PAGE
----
Cardiovascular Pharmacology | Social & Behavioral Determinants of Health | Psychological Challenges & Issues for Women | Headache
Aspirin resistance is common in premenopausal women with migraine
Jill T Jesurum*, Cindy J Fuller, Natalia Murinova, Elisa A McGee, Lisa E Hales, Ernesto Tolentino, Sylvia M Lucas
*Corresponding author: Jill T Jesurum
Swedish Heart and Vascular Institute, Swedish Medical Center, Seattle, WA, USA
F1000Posters 2012, 3: 637 (poster) [English]
Poster [401.85 KB]
54th American Headache Society Annual Meeting 2012, 21 - 24 Jun 2012, P105 LB
Women with migraine are at higher risk of stroke than women without migraine. Aspirin is a first-line antiplatelet drug for stroke prevention; however, an earlier study found that 24% of migraineurs, all women, had platelets that were resistant to aspirin 325 mg. The purpose of this study is to assess the prevalence of platelet resistance to aspirin 81 mg in premenopausal women with and without migraine.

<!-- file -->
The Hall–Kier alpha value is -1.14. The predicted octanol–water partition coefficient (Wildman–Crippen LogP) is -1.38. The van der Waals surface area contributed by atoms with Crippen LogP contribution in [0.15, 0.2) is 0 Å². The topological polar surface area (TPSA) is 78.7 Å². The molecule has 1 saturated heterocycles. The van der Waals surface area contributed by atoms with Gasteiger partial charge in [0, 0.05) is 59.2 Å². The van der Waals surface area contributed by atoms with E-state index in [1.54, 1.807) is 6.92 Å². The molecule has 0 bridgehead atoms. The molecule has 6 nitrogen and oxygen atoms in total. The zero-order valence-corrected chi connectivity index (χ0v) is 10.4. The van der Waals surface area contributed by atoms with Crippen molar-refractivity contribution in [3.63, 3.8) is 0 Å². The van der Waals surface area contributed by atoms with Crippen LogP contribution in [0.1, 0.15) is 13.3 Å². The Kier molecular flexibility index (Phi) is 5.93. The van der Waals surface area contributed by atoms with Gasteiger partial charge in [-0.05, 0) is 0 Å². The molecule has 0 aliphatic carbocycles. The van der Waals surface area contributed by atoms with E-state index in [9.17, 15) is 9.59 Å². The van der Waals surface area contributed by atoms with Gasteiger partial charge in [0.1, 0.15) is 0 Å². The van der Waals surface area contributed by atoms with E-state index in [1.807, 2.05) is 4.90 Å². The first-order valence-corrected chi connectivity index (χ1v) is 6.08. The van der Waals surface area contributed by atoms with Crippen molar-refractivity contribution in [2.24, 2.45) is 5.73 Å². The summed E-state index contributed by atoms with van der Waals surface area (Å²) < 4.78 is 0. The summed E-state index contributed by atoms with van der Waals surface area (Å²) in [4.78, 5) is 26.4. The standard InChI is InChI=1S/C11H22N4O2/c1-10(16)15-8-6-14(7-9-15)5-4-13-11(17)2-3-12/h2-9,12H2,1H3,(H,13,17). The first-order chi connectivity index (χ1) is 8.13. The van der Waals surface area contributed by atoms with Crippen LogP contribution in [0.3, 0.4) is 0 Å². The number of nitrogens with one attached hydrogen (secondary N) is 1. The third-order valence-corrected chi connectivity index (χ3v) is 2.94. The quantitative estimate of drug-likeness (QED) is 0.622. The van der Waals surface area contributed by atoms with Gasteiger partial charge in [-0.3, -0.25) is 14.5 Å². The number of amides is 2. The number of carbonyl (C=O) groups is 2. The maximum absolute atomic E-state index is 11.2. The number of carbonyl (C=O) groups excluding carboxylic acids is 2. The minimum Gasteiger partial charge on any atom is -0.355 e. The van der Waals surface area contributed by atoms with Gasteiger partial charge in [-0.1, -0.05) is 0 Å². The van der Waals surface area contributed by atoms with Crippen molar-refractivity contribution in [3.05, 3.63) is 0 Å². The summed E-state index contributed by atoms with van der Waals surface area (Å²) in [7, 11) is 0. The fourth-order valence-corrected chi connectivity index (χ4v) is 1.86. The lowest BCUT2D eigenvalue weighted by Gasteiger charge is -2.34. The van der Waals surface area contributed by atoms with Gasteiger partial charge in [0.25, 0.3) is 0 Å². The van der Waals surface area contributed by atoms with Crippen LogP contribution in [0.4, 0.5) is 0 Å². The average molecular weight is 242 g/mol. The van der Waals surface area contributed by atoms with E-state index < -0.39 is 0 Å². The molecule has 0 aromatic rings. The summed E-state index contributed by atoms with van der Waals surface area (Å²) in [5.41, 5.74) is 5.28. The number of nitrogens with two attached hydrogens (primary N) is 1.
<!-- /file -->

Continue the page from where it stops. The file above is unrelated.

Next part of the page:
Five (23.8%) migraineurs and five (31.3%) controls were found to have aspirin resistance (p = 0.72). Aspirin resistance may be more related to sex than migraine diagnosis.
Further study is needed to assess the efficacy of antiplatelet interventions in women at elevated risk for stroke, such as migraineurs with high monthly frequency.
No relevant competing interests disclosed.
National Headache Foundation, None
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